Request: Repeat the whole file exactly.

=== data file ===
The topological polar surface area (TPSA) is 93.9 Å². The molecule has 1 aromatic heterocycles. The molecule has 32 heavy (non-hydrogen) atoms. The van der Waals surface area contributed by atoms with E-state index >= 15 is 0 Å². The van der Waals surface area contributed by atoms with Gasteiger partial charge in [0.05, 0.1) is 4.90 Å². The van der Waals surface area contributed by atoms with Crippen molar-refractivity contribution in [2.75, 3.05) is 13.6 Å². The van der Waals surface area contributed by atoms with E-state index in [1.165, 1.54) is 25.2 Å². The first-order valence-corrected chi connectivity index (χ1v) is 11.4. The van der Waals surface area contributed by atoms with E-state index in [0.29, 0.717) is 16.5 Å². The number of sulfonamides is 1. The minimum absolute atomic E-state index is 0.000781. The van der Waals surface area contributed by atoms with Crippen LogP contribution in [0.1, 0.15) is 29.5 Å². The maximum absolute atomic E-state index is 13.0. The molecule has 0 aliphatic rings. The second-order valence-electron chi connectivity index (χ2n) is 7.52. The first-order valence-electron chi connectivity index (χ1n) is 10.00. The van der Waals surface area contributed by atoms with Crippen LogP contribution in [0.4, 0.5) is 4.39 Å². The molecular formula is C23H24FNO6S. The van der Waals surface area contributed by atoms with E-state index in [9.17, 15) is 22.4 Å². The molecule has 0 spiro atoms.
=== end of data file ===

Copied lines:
The topological polar surface area (TPSA) is 93.9 Å². The molecule has 1 aromatic heterocycles. The molecule has 32 heavy (non-hydrogen) atoms. The van der Waals surface area contributed by atoms with E-state index >= 15 is 0 Å². The van der Waals surface area contributed by atoms with Gasteiger partial charge in [0.05, 0.1) is 4.90 Å². The van der Waals surface area contributed by atoms with Crippen molar-refractivity contribution in [2.75, 3.05) is 13.6 Å². The van der Waals surface area contributed by atoms with E-state index in [1.165, 1.54) is 25.2 Å². The first-order valence-corrected chi connectivity index (χ1v) is 11.4. The van der Waals surface area contributed by atoms with E-state index in [0.29, 0.717) is 16.5 Å². The number of sulfonamides is 1. The minimum absolute atomic E-state index is 0.000781. The van der Waals surface area contributed by atoms with Crippen LogP contribution in [0.1, 0.15) is 29.5 Å². The maximum absolute atomic E-state index is 13.0. The molecule has 0 aliphatic rings. The second-order valence-electron chi connectivity index (χ2n) is 7.52. The first-order valence-electron chi connectivity index (χ1n) is 10.00. The van der Waals surface area contributed by atoms with Crippen LogP contribution in [0.4, 0.5) is 4.39 Å². The molecular formula is C23H24FNO6S. The van der Waals surface area contributed by atoms with E-state index in [9.17, 15) is 22.4 Å². The molecule has 0 spiro atoms.